MARGARET SMITH IS A CAREER COACH, AUTHOR, INSIGHTS® DISCOVERY (AND DEEPER DISCOVERY) LICENSED PRACTITIONER, AND FOUNDER OF UXL. SHE HOSTS WORKSHOPS FOR PEOPLE WHO NEED CAREER OR PERSONAL GUIDANCE. 
NOW LIVE: CHECK OUT MARGARET’S NEW ONLINE LEADERSHIP COURSE.

Tags: , , , , ,

Microphone with text: 4 Vocal Tricks to Be Heard
Image by 19dulce91 from Pixabay

Have you ever noticed some people have the type of voice that commands attention? When they start speaking, the room listen. People pay attention.

Even if you do not naturally have a “sit up and take notice” voice, there are still steps you can take to improve your vocal tendencies and help yourself be heard. After all, what you’re saying isn’t necessarily as important as how you say it. A study by a UCLA professor found that a full 38% of our impression of someone is formed by their vocal quality, while only 7% of our impression is formed by their message (the remaining percent has to do with body language and facial expressions).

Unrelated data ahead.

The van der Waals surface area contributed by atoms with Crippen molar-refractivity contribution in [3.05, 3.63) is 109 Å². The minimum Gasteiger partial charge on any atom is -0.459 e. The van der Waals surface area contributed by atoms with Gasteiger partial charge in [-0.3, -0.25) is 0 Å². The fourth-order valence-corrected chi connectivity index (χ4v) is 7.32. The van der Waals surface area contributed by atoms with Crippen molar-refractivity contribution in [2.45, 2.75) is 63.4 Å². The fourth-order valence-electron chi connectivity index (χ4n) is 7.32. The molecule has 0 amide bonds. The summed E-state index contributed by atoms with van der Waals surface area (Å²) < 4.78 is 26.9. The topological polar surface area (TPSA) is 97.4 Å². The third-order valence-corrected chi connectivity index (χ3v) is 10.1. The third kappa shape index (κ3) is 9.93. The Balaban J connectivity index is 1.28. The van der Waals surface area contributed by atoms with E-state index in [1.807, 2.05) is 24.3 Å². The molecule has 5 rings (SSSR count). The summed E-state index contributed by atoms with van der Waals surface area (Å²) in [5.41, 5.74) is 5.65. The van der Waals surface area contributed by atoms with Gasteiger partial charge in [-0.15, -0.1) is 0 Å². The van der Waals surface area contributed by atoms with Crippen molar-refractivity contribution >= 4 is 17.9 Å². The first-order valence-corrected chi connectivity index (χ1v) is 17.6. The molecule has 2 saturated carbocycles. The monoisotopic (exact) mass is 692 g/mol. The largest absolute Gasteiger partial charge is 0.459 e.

In short, vocal tone and inflection is important. Here are 5 ways to improve yours:

1. Know Yourself

Pay attention to how you talk and how your voice might be perceived. To do this, it’s helpful to record yourself speaking (as uncomfortable as that may be!), play it back, and pay attention. Is your voice low or high? Fast or slow? How do you emphasize words? Do you include a lot of filler language such as “like” or “um?”

Knowing how you speak gives you a baseline for how to improve.

2. Lower Your Voice

According to an article by Susan Berkley in BottomLine magazine, a study revealed that a lower voice (for both men and women) makes that person seem “more competent and trustworthy than those with a raised pitch.” She goes on to say that you can work on talking at a lower pitch by placing your hand on your sternum (for women) or beneath your sternum (for men) and strive to create a vibration.